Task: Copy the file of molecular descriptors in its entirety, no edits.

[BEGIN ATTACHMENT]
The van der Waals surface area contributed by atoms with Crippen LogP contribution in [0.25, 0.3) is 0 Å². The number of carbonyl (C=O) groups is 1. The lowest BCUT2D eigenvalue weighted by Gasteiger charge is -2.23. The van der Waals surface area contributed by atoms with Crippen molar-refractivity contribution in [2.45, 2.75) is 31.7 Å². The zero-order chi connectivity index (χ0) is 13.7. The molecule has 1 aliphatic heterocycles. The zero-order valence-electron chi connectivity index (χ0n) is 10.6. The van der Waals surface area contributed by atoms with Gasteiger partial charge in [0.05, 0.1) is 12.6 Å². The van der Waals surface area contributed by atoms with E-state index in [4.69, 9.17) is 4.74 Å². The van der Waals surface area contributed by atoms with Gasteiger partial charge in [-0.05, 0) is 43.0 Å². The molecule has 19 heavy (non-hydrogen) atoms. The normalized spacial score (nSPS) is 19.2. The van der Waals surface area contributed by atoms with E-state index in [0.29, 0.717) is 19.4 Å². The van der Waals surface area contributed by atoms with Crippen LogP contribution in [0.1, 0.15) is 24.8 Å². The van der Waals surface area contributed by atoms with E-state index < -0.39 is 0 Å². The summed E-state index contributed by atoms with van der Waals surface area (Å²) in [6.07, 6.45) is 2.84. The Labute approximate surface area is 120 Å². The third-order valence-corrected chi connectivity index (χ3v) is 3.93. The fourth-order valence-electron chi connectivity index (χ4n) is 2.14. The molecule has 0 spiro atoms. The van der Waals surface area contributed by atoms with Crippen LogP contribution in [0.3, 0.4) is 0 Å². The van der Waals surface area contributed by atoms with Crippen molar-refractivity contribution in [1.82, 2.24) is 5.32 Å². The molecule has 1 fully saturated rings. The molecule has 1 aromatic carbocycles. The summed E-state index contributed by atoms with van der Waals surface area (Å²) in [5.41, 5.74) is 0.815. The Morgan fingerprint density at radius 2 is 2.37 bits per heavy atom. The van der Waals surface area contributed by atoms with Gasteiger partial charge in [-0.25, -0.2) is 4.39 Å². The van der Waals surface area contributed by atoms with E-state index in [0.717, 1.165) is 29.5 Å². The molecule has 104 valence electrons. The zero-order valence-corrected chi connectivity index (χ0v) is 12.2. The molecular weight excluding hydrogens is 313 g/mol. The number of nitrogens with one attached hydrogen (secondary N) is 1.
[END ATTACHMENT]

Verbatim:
The van der Waals surface area contributed by atoms with Crippen LogP contribution in [0.25, 0.3) is 0 Å². The number of carbonyl (C=O) groups is 1. The lowest BCUT2D eigenvalue weighted by Gasteiger charge is -2.23. The van der Waals surface area contributed by atoms with Crippen molar-refractivity contribution in [2.45, 2.75) is 31.7 Å². The zero-order chi connectivity index (χ0) is 13.7. The molecule has 1 aliphatic heterocycles. The zero-order valence-electron chi connectivity index (χ0n) is 10.6. The van der Waals surface area contributed by atoms with Gasteiger partial charge in [0.05, 0.1) is 12.6 Å². The van der Waals surface area contributed by atoms with E-state index in [4.69, 9.17) is 4.74 Å². The van der Waals surface area contributed by atoms with Gasteiger partial charge in [-0.05, 0) is 43.0 Å². The molecule has 19 heavy (non-hydrogen) atoms. The normalized spacial score (nSPS) is 19.2. The van der Waals surface area contributed by atoms with E-state index in [0.29, 0.717) is 19.4 Å². The van der Waals surface area contributed by atoms with Crippen LogP contribution in [0.1, 0.15) is 24.8 Å². The van der Waals surface area contributed by atoms with E-state index < -0.39 is 0 Å². The summed E-state index contributed by atoms with van der Waals surface area (Å²) in [6.07, 6.45) is 2.84. The Labute approximate surface area is 120 Å². The third-order valence-corrected chi connectivity index (χ3v) is 3.93. The fourth-order valence-electron chi connectivity index (χ4n) is 2.14. The molecule has 0 spiro atoms. The van der Waals surface area contributed by atoms with Crippen LogP contribution in [0.3, 0.4) is 0 Å². The van der Waals surface area contributed by atoms with Crippen molar-refractivity contribution in [1.82, 2.24) is 5.32 Å². The molecule has 1 fully saturated rings. The molecule has 1 aromatic carbocycles. The summed E-state index contributed by atoms with van der Waals surface area (Å²) in [5.41, 5.74) is 0.815. The Morgan fingerprint density at radius 2 is 2.37 bits per heavy atom. The van der Waals surface area contributed by atoms with Gasteiger partial charge in [-0.25, -0.2) is 4.39 Å². The van der Waals surface area contributed by atoms with E-state index in [0.717, 1.165) is 29.5 Å². The molecule has 104 valence electrons. The zero-order valence-corrected chi connectivity index (χ0v) is 12.2. The molecular weight excluding hydrogens is 313 g/mol. The number of nitrogens with one attached hydrogen (secondary N) is 1.